MPs have called on the Government to publish a national regeneration strategy to tackle deprivation in the country’s most disadvantaged communities.
This proposal has come from the Commons Communities and Local Government committee, which questioned whether current policies amounted to a “coherent” strategy. The committee’s report highlighted what the MPs considered should be the key elements.
The all-party committee has called for a definition of regeneration which focuses on market failure and urged the administration to explain what action it will take and the resources it plans to commit.
MPs stressed that the strategy should provide for the "managed wind-down" of the Housing Market Renewal programme and set out moves to mitigate the risk of a skills shortage in regeneration.
The committee has argued that the strategy should include a plan for bringing in private sector investment and set out the contribution that can be made by better use of public land and European funding.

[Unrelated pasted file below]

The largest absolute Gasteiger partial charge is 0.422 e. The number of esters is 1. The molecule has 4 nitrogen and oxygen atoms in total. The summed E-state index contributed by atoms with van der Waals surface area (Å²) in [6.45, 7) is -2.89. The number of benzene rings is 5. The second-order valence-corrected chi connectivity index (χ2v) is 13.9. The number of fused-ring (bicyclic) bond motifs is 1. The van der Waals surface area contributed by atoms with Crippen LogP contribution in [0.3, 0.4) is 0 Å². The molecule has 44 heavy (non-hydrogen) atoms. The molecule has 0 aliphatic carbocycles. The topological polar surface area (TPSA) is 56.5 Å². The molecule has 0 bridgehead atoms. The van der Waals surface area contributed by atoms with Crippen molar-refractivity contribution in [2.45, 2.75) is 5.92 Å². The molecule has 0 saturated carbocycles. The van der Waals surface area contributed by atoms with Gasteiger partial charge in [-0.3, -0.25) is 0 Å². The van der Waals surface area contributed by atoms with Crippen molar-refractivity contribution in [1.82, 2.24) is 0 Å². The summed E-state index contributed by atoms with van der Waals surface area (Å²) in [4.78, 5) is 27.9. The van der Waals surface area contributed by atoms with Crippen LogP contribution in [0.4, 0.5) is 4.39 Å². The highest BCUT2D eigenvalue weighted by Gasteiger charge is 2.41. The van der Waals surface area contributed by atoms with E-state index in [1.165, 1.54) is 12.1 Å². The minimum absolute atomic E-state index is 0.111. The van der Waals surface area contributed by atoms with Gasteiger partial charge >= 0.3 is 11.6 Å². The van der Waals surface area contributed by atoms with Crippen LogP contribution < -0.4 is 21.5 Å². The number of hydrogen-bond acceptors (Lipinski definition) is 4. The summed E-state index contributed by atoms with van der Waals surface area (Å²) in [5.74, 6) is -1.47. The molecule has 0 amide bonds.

In addition, the all-party committee stressed the need for mechanisms which would enable community groups to play a greater role in regeneration.
The report concluded: “It is crucial that the strategy be based upon a clear understanding of lessons from previous approaches and of the factors that have contributed to successful regeneration. It must also include a clear set of objectives against which its own success can be measured”.
The Department for Communities and Local Government defended its policies.
A DCLG spokesperson said: "Ministers believe that the top-down Housing Market Renewal pathfinders knocked down neighbourhoods in some of the most deprived areas of the country, and left families trapped in abandoned streets.
“That's why the programme was swiftly halted and the balance of power shifted in favour of communities themselves.
"The Government will shortly be announcing additional funding to help those people living in the worst-affected streets, and will continue to liberate councils and residents from central rules so they can make the key decisions over how they would like to improve their own neighbourhoods.”
10 November 2011